On Sunday, before the explosion that shocked the country,Elizabeth Griffin-Hall, the social worker over the Josh Powell case, made a desperate call. The 911 dispatcher told her, “They have to respond to emergencies, life-threatening situations first.”
On Tuesday, authorities released transcripts and audio of the 911 calls received by the local police department.
During her first phone call, which runs seven minutes, Griffin-Hall told the dispatcher, “This could be life-threatening. … I’m afraid for their lives.”
Confusion ensued as Griffin-Hall tried to describe her job and her purpose visiting the house. The dispatcher spent over a minute trying to figure out if Griffin-Hall was the supervisor or the supervisee. If the visitation was for her, or Powell. The Washington Sheriff’s office told the Bellingham Herald Wednesday they were not happy with the banter between the dispatcher and the social worker.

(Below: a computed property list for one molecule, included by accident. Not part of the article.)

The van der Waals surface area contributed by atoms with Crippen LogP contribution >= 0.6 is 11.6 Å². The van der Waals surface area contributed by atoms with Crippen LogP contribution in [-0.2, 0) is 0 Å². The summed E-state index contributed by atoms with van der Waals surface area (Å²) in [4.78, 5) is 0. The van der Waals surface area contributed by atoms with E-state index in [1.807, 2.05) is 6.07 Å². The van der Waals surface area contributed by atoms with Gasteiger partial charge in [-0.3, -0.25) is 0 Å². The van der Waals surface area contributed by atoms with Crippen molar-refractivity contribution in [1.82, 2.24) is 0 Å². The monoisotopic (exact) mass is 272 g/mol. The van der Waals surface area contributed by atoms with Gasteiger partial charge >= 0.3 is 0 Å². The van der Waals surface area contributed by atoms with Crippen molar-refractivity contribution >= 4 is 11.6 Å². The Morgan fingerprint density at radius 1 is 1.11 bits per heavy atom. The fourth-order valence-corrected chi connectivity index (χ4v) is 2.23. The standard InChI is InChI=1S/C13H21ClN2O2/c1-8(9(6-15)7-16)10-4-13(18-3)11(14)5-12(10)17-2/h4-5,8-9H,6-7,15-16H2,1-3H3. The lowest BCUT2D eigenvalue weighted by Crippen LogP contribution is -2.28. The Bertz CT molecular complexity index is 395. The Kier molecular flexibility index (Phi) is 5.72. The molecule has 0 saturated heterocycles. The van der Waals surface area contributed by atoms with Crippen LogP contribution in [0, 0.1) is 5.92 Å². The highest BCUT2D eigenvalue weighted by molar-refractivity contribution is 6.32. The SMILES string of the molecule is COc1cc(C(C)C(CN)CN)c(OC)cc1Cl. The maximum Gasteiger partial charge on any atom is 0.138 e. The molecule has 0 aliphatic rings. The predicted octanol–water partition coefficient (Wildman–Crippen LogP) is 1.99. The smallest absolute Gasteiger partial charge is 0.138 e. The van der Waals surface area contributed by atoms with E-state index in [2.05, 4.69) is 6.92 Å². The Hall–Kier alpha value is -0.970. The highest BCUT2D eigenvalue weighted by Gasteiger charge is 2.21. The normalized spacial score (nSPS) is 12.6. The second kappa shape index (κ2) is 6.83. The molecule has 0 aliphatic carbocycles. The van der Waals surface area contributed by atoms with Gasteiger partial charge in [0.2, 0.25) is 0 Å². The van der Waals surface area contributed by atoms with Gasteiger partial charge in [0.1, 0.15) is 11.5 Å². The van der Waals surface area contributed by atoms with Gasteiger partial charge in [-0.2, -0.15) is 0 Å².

The dispatcher said he could not send an authority until he had the exact address of the place and the social worker frantically tried to find the address in her car. The dispatcher did not have built-in tracking devices to locate the caller. By the time the first phone call ended, the young Powell boys had been in the house for 10 minutes.
A few minutes later in her second call to 911 she told dispatcher the news. “He exploded the house. He exploded the house.” Griffin-Hall heard the fire trucks nearby but by the time they arrived on the scene the house was engulfed in flames.